Oil workers

 

A recent New York Times article profiled boom town Williston, North Dakota. There, because of geological finds, American men are flocking for well-paid jobs in the oil industry, some paying six-figure incomes. It’s the class gold-rush scenario, though this time with a requirement of more skills than desperation.

 

But Williston existed as a town before the shale beneath it became an object of desire. And the people moving in are almost exclusively male.

 

What does that mean for women in Williston? Complications. Risk. Fear.

 

According to the Times: “Many said they felt unsafe. Several said they could not even shop at the local Walmart without men following them through the store. Girls’ night out usually becomes an exercise in fending off obnoxious, overzealous suitors who often flaunt their newfound wealth. ‘So many people look at you like you’re a piece of meat,’ said Megan Dye, 28, a nearly lifelong Williston resident. ‘It’s disgusting. It’s gross.’

Prosecutors and the police note an increase in crimes against women, including domestic and sexual assaults.”

 

The article is replete with language that equates women to products, as well. An example: “‘It’s bad, dude,’ said Jon Kenworthy, 22, who moved to Williston from Indiana in early December. ‘I was talking to my buddy here. I told him I was going to import from Indiana because there’s nothing here.’”

 

The italics are mine, the sentiments Mr. Kenworthy’s.

 

Williston police and local prosecutors are disturbed by an uptick in crimes against women, including sexual assaults.

 

Williston is an unusual case here in the US, where for the past decades newborns have maintained the natural ratio of 100 girls/106 boys.

 

But in Asian countries such as China and India, where for many years the natural ratio has been skewed and wrested abruptly male (due to preference for sons, sex-selective abortion of female fetuses, plus China’s one-child policy), and continues to be artificially skewed (the practice of sex-selective abortion is spreading throughout Asia, and is worryingly strong in Western Asian, Muslim-majority former SSRs), Williston’s experience will be repeated over and over in the coming decades.

 

Where women are rare, unlike flatscreen TVs they are not regarded as more precious and worthy of care and tenderness. In a skewed-male environment, they are instead hounded, persecuted, regarded as potentially available by married men as well as single ones. Men who feel entitled to hetero sex – and equally entitled to take it – demean and degrade women.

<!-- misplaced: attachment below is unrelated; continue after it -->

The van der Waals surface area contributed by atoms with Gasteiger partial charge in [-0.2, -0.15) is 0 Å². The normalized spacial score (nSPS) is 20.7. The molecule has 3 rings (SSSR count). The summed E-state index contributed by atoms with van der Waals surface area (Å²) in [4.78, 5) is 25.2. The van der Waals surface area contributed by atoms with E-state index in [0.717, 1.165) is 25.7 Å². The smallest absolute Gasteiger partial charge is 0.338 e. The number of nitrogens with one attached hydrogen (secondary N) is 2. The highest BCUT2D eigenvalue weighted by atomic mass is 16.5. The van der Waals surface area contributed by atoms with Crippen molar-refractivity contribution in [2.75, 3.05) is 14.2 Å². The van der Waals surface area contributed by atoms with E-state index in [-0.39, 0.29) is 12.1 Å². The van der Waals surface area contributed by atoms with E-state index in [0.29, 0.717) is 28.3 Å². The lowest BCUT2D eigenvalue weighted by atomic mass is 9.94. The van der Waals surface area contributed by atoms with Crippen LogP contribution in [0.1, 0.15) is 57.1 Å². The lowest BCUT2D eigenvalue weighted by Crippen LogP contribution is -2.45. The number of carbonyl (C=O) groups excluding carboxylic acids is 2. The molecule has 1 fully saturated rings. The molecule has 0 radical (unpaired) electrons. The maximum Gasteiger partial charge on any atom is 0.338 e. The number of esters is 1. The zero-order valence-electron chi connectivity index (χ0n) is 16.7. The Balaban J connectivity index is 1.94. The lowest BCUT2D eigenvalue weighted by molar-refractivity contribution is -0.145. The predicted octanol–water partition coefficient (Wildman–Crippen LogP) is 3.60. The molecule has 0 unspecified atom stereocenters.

That’s a huge pain footprint.

 

Given that a change in perspective might take hundreds of years, China and India need to plan for the future. When female citizens there are in the minority, how will their safety – and thus the future of the nation – be addressed? What will be the penalties for abusing girls and women? In villages, towns and cities that, like Williston, will feel akin to male prisons or the army, women face a future certain to contain enormous risk and pain.

 

That’s why wealthy Asians are looking to English-speaking countries (Australia, the US, Canada, and the UK) for investment and secondary residence. They’re prepping safety nets for their families, because they recognize the harm to come. The increase in wealthy Asians looking for visas and citizenship in the above-mentioned four nations is skewing way, way up. Note that these people are wealthy – which doesn’t mean they are ethically intelligent and would make good potential citizens, just that they’re able to play the immigration game by investments.

 

Chinese girls and women may at least look to a centralized government for protection from a plethora of men. In India, with its high proportion of governmental sluggishness and corruption, who will help girls and women avoid abduction, rape, murder? Delhi is currently wracked by protests, its officials urged to finally prosecute brutal rapes. In an increasingly-male world, women may find themselves back in the days of seclusion. Instead of predatory men’s movement being restricted by law – which makes most sense – there’s a likelihood that women will be forced to stay at home, just like their great-grandmothers in the 19th century.

 

Which is, of course, backward.

 

In Williston, one woman’s family “hardly ever lets her go out on her own — not even for walks down the gravel road at the housing camp where they live. ‘Will I stay for very long? Probably not,’ she said. ‘To me, there’s no money in the world worth not even being able to take a walk.’

 

In America, it’s one town. In Asia, it will increasingly be whole nations.

 

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